With this 2004 Change of Pace
update, WOMEN'S WAY makes good on its promise to carefully monitor the status of women and girls in our region. Statistical data has been updated where possible through January 2004, and text and policy recommendations revised as appropriate. Through A Change of Pace
, WOMEN'S WAY capped its 25th Anniversary with a powerful call to action -- a call that resonates just as clearly one year after the initial release of the report. This report, the first product of a unique collaboration between WOMEN'S WAY, the University of Pennsylvania's Alice Paul Center for Research on Women & Gender and Solutions for Progress, takes stock of women's status in our region. Its findings are sometimes encouraging, but more often startling and disturbing measures of life for American women in the 21st century. While the findings demonstrate that women have made tremendous strides since WOMEN'S WAY's founding, A Change of Pace
concludes that many of these victories ring hollow, particularly for women of color and low income women. The cumulative effects of poverty wages, scarce affordable housing, child care and health care, threats of violence and insufficient social supports create barriers for women struggling to attain the economic self-sufficiency and sense of security necessary to provide adequate care for themselves and their families. Even for middle-class white women whose relative economic security affords them a greater sense of well-being, the dream of equal pay for equal work, a life free from gender-based violence, a secure retirement and true reproductive freedom is far from realized.
Are Women Worth Three-Fourths of Men?
In 1976, women working full time earned 61 cents for every $1 earned by men. In 2002, women earned 77 cents for every $1 earned by men. In a quarter century, the gender wage gap has decreased 16 cents. That leaves another 23 cents to go. Every dollar women lose to gender inequality is a dollar they and their families do not have to pay for housing, child care, health care or food.
White, Blue and Pink Collar Jobs
Despite gains in the last quarter century, women are still concentrated in low-paying "pink collar" occupations such as health care support and personal care. They remain underrepresented in higher-paying ones such as management and architecture. Even within the same occupations, women working full time are paid less than men.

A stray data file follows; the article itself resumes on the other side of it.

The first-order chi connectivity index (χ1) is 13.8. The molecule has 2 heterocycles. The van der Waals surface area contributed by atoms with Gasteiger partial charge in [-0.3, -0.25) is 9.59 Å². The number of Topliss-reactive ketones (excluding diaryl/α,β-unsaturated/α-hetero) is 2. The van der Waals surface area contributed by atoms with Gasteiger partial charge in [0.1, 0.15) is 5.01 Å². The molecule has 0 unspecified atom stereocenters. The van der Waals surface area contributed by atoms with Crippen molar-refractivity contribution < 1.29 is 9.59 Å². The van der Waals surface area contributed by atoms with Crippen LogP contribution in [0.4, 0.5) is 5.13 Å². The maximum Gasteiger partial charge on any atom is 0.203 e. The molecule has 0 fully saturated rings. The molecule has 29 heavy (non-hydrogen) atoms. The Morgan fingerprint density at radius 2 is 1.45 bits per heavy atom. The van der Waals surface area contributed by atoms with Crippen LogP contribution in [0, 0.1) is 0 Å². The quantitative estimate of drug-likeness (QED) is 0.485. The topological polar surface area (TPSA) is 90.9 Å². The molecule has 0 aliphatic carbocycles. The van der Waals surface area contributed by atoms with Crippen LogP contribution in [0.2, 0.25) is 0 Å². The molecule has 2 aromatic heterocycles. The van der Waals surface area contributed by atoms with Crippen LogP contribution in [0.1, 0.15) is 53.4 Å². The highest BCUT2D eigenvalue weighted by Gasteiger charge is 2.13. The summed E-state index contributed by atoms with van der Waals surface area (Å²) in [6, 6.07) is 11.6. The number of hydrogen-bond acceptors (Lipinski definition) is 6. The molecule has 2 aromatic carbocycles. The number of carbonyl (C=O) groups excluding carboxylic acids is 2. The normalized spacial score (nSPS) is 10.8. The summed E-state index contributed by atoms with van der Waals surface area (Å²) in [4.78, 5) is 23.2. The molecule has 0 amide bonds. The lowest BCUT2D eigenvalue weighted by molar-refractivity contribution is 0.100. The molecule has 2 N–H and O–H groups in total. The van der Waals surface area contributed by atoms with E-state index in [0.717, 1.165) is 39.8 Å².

A growing number of women are taking their livelihoods into their own hands by becoming entrepreneurs. However, with less access to capital, loan financing or bonding to start a business or bid on a larger project, women's businesses struggle to survive. Women owned businesses in the Philadelphia metropolitan area account for less than 5% of total sales and 10% of total employment.
Hard Times Above and Below the Poverty Line
Women are more likely to be poor than men, and families headed by women are disproportionately poor. Families headed by single mothers are 15% of all families in the region, but more than 54% of the region's poor. For many women, work and poverty go hand in hand. In Pennsylvania, 20% of full-time working women have "low earnings" -- less than $8.77 per hour -- compared with 11% of fulltime working men.
Penalized for Caregiving
Women are penalized in the labor market as paid and unpaid caregivers. They are more likely than men to work part-time or be out of the workforce because of care responsibilities, and more likely to hold jobs that involve care work for children, people with disabilities and the elderly. While hourly earnings in the Philadelphia area averaged $18.65 in 2002, "care work" jobs averaged less than $11 per hour.
For many women, retirement means insecurity. The "three-legged stool" on which retirees depend -- Social Security, personal savings and employer pensions -- fails for many women. In the Philadelphia region, one in ten women 65 and older lives below the official poverty line. Older women in the Philadelphia region have only 52 cents to every $1 of income of older men.
Scarce Affordable Housing